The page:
07/24/06 — State agrees to reduce runoff fee

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State agrees to reduce runoff fee

By Andrew Bell
Published in News on July 24, 2006 1:52 PM

The General Assembly has lowered nitrogen runoff fees throughout the Neuse River Basin, which will benefit local developers looking to build or expand in Wayne County, officials say.

During construction at a new development, sediments, such as nitrogen and phosphorus, are washed away by the rain. That water eventually runs off into local waterways, such as the Neuse and Tar-Pamilco rivers.

The nitrogen runoff fee, known as the nutrient offset fee program, was established by the North Carolina Environmental Management Commission to help the state maintain strict nitrogen limits. The rules limit the amount of stormwater runoff leaving the site of any new development, which is supposed to protect rivers and streams from harmful amounts of sediments.

An administrative ruling earlier this year by the N.C. Environmental Management Commission changed the nitrogen runoff fee from $11 per pound per acre to $57 per pound per acre along the Neuse River Basin. Many local developers and county officials expressed concern, believing the increased cost would halt development in Wayne County.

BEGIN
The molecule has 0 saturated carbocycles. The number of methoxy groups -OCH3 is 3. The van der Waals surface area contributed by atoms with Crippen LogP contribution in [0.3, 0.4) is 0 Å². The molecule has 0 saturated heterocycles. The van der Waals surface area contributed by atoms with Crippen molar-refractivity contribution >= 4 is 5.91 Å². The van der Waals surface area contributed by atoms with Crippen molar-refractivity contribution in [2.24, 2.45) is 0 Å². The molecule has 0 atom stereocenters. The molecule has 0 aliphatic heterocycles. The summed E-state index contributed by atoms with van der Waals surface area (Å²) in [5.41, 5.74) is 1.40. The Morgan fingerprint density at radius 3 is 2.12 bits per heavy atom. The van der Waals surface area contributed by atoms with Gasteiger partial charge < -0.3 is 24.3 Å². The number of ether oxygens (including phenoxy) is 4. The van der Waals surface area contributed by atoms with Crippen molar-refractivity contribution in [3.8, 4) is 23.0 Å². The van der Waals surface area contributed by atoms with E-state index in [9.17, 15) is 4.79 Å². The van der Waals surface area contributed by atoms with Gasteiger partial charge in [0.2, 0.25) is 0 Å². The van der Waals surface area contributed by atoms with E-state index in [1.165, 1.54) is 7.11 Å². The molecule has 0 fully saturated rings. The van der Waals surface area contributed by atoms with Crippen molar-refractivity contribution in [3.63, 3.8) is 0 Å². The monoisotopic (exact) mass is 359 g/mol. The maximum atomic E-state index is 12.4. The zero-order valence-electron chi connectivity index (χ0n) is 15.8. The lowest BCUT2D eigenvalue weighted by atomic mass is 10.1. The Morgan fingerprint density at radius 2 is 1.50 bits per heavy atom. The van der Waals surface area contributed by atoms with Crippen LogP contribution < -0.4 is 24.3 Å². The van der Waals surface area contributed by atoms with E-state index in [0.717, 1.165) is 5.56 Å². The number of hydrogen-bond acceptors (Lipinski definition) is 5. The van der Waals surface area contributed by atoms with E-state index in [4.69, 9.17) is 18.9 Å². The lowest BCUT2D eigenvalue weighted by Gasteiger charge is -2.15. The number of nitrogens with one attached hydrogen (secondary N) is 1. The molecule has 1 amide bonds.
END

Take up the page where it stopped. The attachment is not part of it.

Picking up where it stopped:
For example, AAR Corp., a company that recently announced its intentions to locate to Wayne County, would have to pay, with an $11 per pound per acre fee, about $44,000 in nitrogen runoff fees. If the fee were $56 per pound per acre, the price would increase to more than $279,000.

In the state House Thursday, representatives approved lowering the price back to $11 per pound per acre, Sen. John Kerr, D-Wayne, said.

"This was something that was very important to our industrial prospects. I'm glad we were able to figure something out," Kerr said.

According to the bill, the fee will go back to its original rate. In the next year, the Environmental Review Commission will study the costs of protecting local waterways, if the fee should change and if the fee needs to be expanded to other parts of the state.

The commission will report its findings when the General Assembly reconvenes for its 2007 session. If any developer is charged more than $11 per pound per acre after Aug. 1, that developer will be refunded by the Division of Water Quality of the Department of Environment and Natural Resources.